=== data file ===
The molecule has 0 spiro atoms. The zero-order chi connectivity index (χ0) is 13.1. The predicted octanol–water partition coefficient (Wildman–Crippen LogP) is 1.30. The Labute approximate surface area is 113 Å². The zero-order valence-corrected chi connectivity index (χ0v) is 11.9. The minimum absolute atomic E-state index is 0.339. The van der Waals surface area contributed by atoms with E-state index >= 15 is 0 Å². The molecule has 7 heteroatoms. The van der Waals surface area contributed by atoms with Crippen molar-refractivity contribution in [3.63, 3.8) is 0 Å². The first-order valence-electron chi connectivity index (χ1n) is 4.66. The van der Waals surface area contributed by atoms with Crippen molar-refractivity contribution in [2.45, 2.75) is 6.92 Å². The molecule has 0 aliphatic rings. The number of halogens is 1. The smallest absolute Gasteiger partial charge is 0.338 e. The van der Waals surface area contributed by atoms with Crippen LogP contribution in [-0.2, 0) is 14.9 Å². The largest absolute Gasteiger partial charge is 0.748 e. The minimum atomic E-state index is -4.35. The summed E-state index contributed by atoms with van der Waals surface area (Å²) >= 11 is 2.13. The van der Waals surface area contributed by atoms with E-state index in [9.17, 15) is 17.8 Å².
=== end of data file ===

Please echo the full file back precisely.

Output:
The molecule has 0 spiro atoms. The zero-order chi connectivity index (χ0) is 13.1. The predicted octanol–water partition coefficient (Wildman–Crippen LogP) is 1.30. The Labute approximate surface area is 113 Å². The zero-order valence-corrected chi connectivity index (χ0v) is 11.9. The minimum absolute atomic E-state index is 0.339. The van der Waals surface area contributed by atoms with E-state index >= 15 is 0 Å². The molecule has 7 heteroatoms. The van der Waals surface area contributed by atoms with Crippen molar-refractivity contribution in [3.63, 3.8) is 0 Å². The first-order valence-electron chi connectivity index (χ1n) is 4.66. The van der Waals surface area contributed by atoms with Crippen molar-refractivity contribution in [2.45, 2.75) is 6.92 Å². The molecule has 0 aliphatic rings. The number of halogens is 1. The smallest absolute Gasteiger partial charge is 0.338 e. The van der Waals surface area contributed by atoms with Crippen LogP contribution in [-0.2, 0) is 14.9 Å². The largest absolute Gasteiger partial charge is 0.748 e. The minimum atomic E-state index is -4.35. The summed E-state index contributed by atoms with van der Waals surface area (Å²) >= 11 is 2.13. The van der Waals surface area contributed by atoms with E-state index in [9.17, 15) is 17.8 Å².